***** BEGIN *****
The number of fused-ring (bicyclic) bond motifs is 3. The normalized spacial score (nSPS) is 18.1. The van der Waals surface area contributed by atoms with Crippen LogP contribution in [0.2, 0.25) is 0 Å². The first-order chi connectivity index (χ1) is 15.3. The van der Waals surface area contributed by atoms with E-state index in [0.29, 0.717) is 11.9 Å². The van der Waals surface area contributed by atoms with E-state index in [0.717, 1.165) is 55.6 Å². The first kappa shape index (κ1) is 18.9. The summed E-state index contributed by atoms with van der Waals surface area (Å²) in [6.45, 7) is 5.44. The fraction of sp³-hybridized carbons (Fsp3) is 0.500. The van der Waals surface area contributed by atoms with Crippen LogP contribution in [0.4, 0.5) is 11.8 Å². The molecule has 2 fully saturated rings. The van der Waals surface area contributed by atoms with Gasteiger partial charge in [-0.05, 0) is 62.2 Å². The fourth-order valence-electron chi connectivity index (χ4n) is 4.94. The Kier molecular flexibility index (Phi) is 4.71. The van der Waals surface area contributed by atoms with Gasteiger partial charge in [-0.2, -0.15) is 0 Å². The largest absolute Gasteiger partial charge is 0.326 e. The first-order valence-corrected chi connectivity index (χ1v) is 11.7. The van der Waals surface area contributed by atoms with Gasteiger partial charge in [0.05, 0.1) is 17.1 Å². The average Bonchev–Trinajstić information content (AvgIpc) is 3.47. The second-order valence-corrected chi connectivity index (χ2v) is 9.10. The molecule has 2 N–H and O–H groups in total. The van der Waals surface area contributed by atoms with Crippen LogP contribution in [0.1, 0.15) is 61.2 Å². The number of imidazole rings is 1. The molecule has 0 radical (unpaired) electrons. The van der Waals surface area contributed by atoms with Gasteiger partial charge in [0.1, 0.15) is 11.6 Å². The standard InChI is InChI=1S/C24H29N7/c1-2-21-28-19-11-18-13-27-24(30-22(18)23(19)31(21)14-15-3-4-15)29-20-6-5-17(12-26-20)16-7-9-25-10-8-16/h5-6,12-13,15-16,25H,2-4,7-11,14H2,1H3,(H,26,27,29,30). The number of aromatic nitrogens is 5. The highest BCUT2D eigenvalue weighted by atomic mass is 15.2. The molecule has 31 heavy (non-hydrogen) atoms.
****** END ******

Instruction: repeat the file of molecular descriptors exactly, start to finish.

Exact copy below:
The number of fused-ring (bicyclic) bond motifs is 3. The normalized spacial score (nSPS) is 18.1. The van der Waals surface area contributed by atoms with Crippen LogP contribution in [0.2, 0.25) is 0 Å². The first-order chi connectivity index (χ1) is 15.3. The van der Waals surface area contributed by atoms with E-state index in [0.29, 0.717) is 11.9 Å². The van der Waals surface area contributed by atoms with E-state index in [0.717, 1.165) is 55.6 Å². The first kappa shape index (κ1) is 18.9. The summed E-state index contributed by atoms with van der Waals surface area (Å²) in [6.45, 7) is 5.44. The fraction of sp³-hybridized carbons (Fsp3) is 0.500. The van der Waals surface area contributed by atoms with Crippen LogP contribution in [0.4, 0.5) is 11.8 Å². The molecule has 2 fully saturated rings. The van der Waals surface area contributed by atoms with Gasteiger partial charge in [-0.05, 0) is 62.2 Å². The fourth-order valence-electron chi connectivity index (χ4n) is 4.94. The Kier molecular flexibility index (Phi) is 4.71. The van der Waals surface area contributed by atoms with Gasteiger partial charge in [-0.2, -0.15) is 0 Å². The largest absolute Gasteiger partial charge is 0.326 e. The first-order valence-corrected chi connectivity index (χ1v) is 11.7. The van der Waals surface area contributed by atoms with Gasteiger partial charge in [0.05, 0.1) is 17.1 Å². The average Bonchev–Trinajstić information content (AvgIpc) is 3.47. The second-order valence-corrected chi connectivity index (χ2v) is 9.10. The molecule has 2 N–H and O–H groups in total. The van der Waals surface area contributed by atoms with Crippen LogP contribution in [0.1, 0.15) is 61.2 Å². The number of imidazole rings is 1. The molecule has 0 radical (unpaired) electrons. The van der Waals surface area contributed by atoms with Gasteiger partial charge in [0.1, 0.15) is 11.6 Å². The standard InChI is InChI=1S/C24H29N7/c1-2-21-28-19-11-18-13-27-24(30-22(18)23(19)31(21)14-15-3-4-15)29-20-6-5-17(12-26-20)16-7-9-25-10-8-16/h5-6,12-13,15-16,25H,2-4,7-11,14H2,1H3,(H,26,27,29,30). The number of aromatic nitrogens is 5. The highest BCUT2D eigenvalue weighted by atomic mass is 15.2. The molecule has 31 heavy (non-hydrogen) atoms.